UCSB Professor Studies the Evolutionary Impacts of Personality


Mimi Liu
Photos by Benjamin Hurst, Staff Photographer

Human personalities vary greatly, but why exactly is that the case? And more importantly, are some traits truly better than others? Professor Michael Gurven, head of an interdisciplinary field of anthropology and science at University of California, Santa Barbara, sought the answer and published his findings in the journal “Evolution and Human Behavior.”

“I’ve been working with the Tsimane since 1999,” Gurven said, “I’ve built trust and learned the language.”

Gurven studies the Tsimane tribe in central Bolivia, an indigenous group of perhaps 600 people, and discovered that in men, extroversion was a positive trait to possess.

“How do people adapt to the environment? How do people deal with the different kinds of risks of everyday life?” Gurven said of the questions he wanted to answer with his research.

“We take things for granted,” he said, referencing health insurance, life insurance, and reliable supplies of food.

Curiously enough, to the hunter-gatherers of the Tsimane tribe, a UCSB college student would be considered the unusual one. After all, the people of the Tsimane tribe live the way humans lived for thousands of years. This is precisely why they are an ideal test group for this kind of research.

“It’s a high fertility population – the average woman has nine births over her lifetime,” Gurven said, citing seventeen children as the highest number birthed to one woman.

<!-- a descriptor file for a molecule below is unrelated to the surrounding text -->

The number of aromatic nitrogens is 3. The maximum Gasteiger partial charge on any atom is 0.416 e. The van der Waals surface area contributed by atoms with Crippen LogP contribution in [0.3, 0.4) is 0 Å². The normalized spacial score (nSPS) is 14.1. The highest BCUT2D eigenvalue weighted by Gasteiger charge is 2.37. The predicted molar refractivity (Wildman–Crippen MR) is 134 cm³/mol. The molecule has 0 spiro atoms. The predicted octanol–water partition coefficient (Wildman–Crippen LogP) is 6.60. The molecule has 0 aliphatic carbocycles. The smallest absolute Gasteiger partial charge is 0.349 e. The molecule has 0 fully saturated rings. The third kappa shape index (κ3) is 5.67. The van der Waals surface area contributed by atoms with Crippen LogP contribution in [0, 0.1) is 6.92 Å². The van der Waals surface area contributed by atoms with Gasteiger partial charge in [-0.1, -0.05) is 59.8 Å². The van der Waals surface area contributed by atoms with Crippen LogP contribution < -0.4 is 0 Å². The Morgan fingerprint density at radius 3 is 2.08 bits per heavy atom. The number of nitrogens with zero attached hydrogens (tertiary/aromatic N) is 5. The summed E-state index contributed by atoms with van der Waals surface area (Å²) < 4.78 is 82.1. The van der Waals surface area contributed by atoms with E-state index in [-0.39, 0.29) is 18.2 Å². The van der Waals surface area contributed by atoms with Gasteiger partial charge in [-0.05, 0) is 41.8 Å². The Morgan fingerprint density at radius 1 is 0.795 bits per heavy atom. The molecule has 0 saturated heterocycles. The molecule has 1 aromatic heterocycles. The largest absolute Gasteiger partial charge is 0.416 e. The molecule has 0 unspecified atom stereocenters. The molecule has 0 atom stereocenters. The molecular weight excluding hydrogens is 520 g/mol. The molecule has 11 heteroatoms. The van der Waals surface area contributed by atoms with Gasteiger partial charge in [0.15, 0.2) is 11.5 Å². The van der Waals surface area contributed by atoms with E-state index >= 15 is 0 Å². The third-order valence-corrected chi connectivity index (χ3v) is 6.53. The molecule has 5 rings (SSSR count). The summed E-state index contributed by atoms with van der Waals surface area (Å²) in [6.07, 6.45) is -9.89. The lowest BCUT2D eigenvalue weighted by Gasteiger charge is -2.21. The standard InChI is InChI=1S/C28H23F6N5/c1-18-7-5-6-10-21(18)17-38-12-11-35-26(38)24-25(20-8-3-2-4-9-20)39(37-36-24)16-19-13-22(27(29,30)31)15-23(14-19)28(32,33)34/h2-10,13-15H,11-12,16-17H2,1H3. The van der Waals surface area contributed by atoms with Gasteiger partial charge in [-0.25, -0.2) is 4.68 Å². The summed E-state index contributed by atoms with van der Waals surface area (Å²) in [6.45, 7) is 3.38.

“[The Tsimane] people vary as much as they do here,” he said, which allows for personality research to be done.

While humans can indeed change their responses in accordance to the situation, we still tend to lean toward one personality trait for most of our lives. Within the Tsimane tribe, men who were extroverted had an advantage over their introverted peers when it came to marrying and having children. Gurven said that this is because the men in their culture actively court women they are interested in.

“Over evolutionary time if extroversion is a benefit, why aren’t we all extroverts?” Gurven asked. “What maintains variation over time?”

One reason could be the fact that the ideal personality traits vary over time.

“We speculate that the best personality is a moving target,” Gurven said.

Additionally, extroversion or introversion in women did not seem to make much of a difference – until geographic location was taken into account. Women who lived closer to the town had more resources available and had higher fertility rates, regardless of personality.

“It’s easy to see all of the benefits [of being an extrovert], but what about the costs?” Gurven asked.

He studies the Tsimane through the scientific lens of evolutionary biology, as well as with a more practical view, especially in terms of health and sickness. Extroverts seemed to be just as healthy as introverts, if not more so; however, “extroverted men were more likely to get into conflicts,” Gurven said.

The research results concluded that an extroverted personality increased fertility for men, and occasionally did so for women.

“Selection pressures can change over time and space,” Gurven said, “and changing selection pressures help maintain variation.”